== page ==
In today’s world, there are plenty of tech options, processes, and formulas to implement and manage data. However, not all associations are at the same point in their data strategy journey.

For those struggling to find the time or knowledge to get started, building out a lightweight framework can help combat both those obstacles. A lightweight framework can also help organizations that are in the process of updating an existing strategy – whether that’s understanding data and systems, solving known and unknown challenges, or improving operational performance and member experience.

Together, we’ll explore how to implement this framework, step by step, so that your organization can move forward on your data strategy journey.

Strategic Alignment

The easiest first step is to review the overarching goals and success factors from your strategic plan. Understand what key performance indicators (KPIs) are involved in determining if your organization is on track to meet your goals. Then, ask each department which of their goals align with the association’s overarching goals and how they plan to measure their efforts. Are the goals measurable or are they “feeling” focused? Start broad and then zoom in on the details to ensure your data strategy aligns with your association’s strategic plan.

Tech & Infrastructure

Ask all of your departments about the platforms and processes they currently use to collect data and whether or not the current infrastructure is set up to meet their needs. Here are a few example questions to consider asking:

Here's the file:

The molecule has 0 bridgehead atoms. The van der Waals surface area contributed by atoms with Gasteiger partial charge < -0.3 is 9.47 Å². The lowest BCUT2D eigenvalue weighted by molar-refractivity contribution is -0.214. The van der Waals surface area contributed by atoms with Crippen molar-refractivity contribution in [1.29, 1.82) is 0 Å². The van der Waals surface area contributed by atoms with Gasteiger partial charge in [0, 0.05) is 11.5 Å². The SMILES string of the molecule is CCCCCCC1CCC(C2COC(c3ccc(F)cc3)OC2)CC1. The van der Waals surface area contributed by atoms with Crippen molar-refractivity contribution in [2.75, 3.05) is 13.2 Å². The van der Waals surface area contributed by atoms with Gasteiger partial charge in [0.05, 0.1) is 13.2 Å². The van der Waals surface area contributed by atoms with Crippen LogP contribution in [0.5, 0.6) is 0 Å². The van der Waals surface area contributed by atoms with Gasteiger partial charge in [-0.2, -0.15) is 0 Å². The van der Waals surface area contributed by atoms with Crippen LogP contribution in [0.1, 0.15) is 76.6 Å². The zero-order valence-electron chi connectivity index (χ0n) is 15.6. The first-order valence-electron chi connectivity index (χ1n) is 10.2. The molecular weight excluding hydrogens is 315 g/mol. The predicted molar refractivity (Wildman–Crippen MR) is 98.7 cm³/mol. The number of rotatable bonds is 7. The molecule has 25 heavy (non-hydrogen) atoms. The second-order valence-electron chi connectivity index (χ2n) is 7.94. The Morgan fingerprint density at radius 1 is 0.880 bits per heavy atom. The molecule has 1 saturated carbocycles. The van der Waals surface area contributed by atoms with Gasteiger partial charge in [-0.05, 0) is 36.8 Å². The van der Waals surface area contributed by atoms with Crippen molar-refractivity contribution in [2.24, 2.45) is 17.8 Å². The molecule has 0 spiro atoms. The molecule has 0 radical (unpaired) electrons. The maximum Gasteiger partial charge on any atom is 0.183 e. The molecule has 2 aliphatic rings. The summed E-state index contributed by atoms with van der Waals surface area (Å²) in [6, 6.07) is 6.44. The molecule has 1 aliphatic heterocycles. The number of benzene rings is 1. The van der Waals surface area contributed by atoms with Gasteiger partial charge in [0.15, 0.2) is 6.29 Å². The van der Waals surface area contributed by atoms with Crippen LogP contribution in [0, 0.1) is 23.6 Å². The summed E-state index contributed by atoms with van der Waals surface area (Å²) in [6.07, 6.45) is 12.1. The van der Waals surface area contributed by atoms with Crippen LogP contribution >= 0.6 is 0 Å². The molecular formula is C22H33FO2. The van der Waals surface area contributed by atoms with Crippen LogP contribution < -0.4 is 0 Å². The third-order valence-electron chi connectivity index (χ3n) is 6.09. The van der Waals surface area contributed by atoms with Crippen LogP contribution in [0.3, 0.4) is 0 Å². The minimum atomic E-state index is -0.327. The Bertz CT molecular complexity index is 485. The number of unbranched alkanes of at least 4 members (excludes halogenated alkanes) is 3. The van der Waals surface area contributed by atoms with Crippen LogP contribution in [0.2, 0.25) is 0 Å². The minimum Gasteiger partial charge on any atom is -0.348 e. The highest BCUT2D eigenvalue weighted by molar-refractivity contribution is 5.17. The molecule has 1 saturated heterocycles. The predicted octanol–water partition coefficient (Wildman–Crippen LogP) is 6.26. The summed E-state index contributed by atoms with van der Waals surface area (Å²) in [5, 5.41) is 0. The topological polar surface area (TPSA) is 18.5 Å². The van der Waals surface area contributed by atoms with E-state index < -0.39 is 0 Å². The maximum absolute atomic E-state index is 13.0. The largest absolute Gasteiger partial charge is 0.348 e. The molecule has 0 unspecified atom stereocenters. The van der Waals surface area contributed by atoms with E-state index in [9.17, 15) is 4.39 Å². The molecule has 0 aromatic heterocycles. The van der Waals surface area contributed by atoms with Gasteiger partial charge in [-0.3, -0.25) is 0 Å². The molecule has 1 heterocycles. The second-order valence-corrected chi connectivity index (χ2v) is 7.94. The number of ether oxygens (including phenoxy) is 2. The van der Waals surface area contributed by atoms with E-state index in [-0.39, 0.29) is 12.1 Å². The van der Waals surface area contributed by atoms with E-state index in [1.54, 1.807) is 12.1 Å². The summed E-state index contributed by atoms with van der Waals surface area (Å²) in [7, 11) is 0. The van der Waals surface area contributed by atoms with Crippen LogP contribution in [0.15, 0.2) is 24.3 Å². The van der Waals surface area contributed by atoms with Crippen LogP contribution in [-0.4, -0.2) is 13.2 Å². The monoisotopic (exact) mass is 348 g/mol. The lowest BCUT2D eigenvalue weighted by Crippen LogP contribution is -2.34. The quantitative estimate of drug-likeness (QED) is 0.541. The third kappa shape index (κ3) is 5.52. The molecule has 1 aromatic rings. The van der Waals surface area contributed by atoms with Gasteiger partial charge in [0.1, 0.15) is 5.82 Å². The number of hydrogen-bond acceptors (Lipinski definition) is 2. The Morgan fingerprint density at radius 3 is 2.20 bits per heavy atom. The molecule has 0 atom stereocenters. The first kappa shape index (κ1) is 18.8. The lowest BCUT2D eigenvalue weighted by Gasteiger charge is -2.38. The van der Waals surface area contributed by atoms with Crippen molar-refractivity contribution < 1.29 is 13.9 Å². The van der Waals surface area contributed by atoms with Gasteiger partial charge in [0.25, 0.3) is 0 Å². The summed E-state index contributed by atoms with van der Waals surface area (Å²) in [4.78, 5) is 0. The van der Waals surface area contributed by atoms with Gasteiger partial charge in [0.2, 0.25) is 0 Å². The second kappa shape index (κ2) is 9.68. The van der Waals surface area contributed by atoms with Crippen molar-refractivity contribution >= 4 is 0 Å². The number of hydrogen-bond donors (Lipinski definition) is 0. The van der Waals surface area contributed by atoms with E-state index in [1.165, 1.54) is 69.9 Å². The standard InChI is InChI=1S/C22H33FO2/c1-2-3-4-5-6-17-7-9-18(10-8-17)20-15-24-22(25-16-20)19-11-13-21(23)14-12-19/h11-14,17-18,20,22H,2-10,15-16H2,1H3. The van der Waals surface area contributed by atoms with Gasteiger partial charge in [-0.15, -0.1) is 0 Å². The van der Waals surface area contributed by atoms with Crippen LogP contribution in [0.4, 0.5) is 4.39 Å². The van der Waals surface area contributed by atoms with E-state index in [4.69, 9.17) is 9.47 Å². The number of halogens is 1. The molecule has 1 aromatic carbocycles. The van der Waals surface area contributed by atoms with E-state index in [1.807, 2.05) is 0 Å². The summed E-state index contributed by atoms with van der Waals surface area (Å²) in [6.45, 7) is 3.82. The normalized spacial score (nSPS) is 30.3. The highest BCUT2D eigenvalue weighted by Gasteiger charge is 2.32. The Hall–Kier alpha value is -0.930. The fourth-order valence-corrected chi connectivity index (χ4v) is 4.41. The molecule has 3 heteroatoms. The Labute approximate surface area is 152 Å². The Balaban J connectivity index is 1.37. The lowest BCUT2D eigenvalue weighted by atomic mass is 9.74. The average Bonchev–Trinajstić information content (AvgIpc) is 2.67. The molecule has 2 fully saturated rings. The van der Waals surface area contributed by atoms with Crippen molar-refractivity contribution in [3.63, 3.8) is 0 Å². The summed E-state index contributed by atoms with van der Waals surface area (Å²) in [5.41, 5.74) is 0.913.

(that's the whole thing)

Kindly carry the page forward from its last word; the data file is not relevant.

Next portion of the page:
• What systems do you use today, and what would we like to have in the long term?
  • Do your systems enable staff members to easily extract the data they need to make solid business decisions?
  • Are there any legacy systems that no longer make sense or could be scaled back in scope as other existing systems provide the same or better functionality?

Get multiple perspectives so you have the data to justify any changes you intend to make down the line.


Does your organization have the data you’re looking for? Is your data available in a format that is easy to access and act on? Spreadsheets are great, but it’s much easier to showcase data in visual forms so more staff understand what the data says. Does your team feel comfortable with the quality of the data? Who are the stewards of your organization’s data?

As with the first two focus buckets, you’ll want to reach out to a variety of teams to uncover not only what you didn’t know about your data, but also whether there are any gaps. An executive might think everything looks great, but the day-to-day users of your data might have more details on how things are really going.

Organization & Culture

Last, but certainly not least, you’ll want to make sure your organization as a whole is aware of your data strategy. A few questions you might consider asking include:

  • When we onboard a new team member, do we train them on how to find or access our data and where to go/who to speak with about data?
  • Do we have our training programs documented, and if so, how often do we update them?
  • Do departments seek access to data for insight or are efforts on the rinse and repeat cycle?
  • Are data and visualizations used in All-Hands and department meetings to report on progress against goals?